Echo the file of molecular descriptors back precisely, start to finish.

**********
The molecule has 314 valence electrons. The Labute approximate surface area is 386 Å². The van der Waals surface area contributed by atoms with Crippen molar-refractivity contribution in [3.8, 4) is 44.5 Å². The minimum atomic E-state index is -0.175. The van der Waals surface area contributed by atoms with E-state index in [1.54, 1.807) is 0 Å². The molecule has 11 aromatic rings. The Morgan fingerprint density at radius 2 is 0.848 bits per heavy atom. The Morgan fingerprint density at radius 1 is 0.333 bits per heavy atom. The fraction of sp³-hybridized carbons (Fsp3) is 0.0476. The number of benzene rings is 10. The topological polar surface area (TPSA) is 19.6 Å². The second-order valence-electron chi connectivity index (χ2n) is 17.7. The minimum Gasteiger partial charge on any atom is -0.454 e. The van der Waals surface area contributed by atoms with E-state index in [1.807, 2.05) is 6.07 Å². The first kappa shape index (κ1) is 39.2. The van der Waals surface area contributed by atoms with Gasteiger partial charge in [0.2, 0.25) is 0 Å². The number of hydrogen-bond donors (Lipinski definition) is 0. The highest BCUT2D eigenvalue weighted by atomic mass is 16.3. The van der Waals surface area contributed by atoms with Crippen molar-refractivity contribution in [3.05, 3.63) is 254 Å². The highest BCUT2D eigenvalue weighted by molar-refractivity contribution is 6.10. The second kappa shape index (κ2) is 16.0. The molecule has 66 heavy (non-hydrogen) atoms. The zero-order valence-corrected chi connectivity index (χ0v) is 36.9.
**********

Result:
The molecule has 314 valence electrons. The Labute approximate surface area is 386 Å². The van der Waals surface area contributed by atoms with Crippen molar-refractivity contribution in [3.8, 4) is 44.5 Å². The minimum atomic E-state index is -0.175. The van der Waals surface area contributed by atoms with E-state index in [1.54, 1.807) is 0 Å². The molecule has 11 aromatic rings. The Morgan fingerprint density at radius 2 is 0.848 bits per heavy atom. The Morgan fingerprint density at radius 1 is 0.333 bits per heavy atom. The fraction of sp³-hybridized carbons (Fsp3) is 0.0476. The number of benzene rings is 10. The topological polar surface area (TPSA) is 19.6 Å². The second-order valence-electron chi connectivity index (χ2n) is 17.7. The minimum Gasteiger partial charge on any atom is -0.454 e. The van der Waals surface area contributed by atoms with E-state index in [1.807, 2.05) is 6.07 Å². The first kappa shape index (κ1) is 39.2. The van der Waals surface area contributed by atoms with Gasteiger partial charge in [0.2, 0.25) is 0 Å². The number of hydrogen-bond donors (Lipinski definition) is 0. The highest BCUT2D eigenvalue weighted by atomic mass is 16.3. The van der Waals surface area contributed by atoms with Crippen molar-refractivity contribution in [3.05, 3.63) is 254 Å². The highest BCUT2D eigenvalue weighted by molar-refractivity contribution is 6.10. The second kappa shape index (κ2) is 16.0. The molecule has 66 heavy (non-hydrogen) atoms. The zero-order valence-corrected chi connectivity index (χ0v) is 36.9.